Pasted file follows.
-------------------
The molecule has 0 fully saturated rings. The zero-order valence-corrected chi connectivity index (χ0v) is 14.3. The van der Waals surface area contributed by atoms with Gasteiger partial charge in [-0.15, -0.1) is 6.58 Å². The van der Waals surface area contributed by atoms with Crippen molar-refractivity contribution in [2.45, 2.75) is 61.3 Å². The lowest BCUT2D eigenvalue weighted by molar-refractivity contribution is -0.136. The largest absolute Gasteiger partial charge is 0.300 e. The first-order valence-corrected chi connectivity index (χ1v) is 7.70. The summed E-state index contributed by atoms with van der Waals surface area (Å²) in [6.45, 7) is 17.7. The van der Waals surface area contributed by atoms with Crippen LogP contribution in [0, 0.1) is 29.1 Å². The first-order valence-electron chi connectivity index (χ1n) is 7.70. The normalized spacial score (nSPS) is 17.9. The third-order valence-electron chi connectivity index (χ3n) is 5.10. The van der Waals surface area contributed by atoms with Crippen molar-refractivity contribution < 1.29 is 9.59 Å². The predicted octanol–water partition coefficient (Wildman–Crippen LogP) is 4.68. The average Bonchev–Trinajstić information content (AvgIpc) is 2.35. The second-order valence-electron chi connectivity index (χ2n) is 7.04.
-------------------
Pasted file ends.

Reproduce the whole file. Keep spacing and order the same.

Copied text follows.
The molecule has 0 fully saturated rings. The zero-order valence-corrected chi connectivity index (χ0v) is 14.3. The van der Waals surface area contributed by atoms with Gasteiger partial charge in [-0.15, -0.1) is 6.58 Å². The van der Waals surface area contributed by atoms with Crippen molar-refractivity contribution in [2.45, 2.75) is 61.3 Å². The lowest BCUT2D eigenvalue weighted by molar-refractivity contribution is -0.136. The largest absolute Gasteiger partial charge is 0.300 e. The first-order valence-corrected chi connectivity index (χ1v) is 7.70. The summed E-state index contributed by atoms with van der Waals surface area (Å²) in [6.45, 7) is 17.7. The van der Waals surface area contributed by atoms with Crippen LogP contribution in [0, 0.1) is 29.1 Å². The first-order valence-electron chi connectivity index (χ1n) is 7.70. The normalized spacial score (nSPS) is 17.9. The third-order valence-electron chi connectivity index (χ3n) is 5.10. The van der Waals surface area contributed by atoms with Crippen molar-refractivity contribution < 1.29 is 9.59 Å². The predicted octanol–water partition coefficient (Wildman–Crippen LogP) is 4.68. The average Bonchev–Trinajstić information content (AvgIpc) is 2.35. The second-order valence-electron chi connectivity index (χ2n) is 7.04.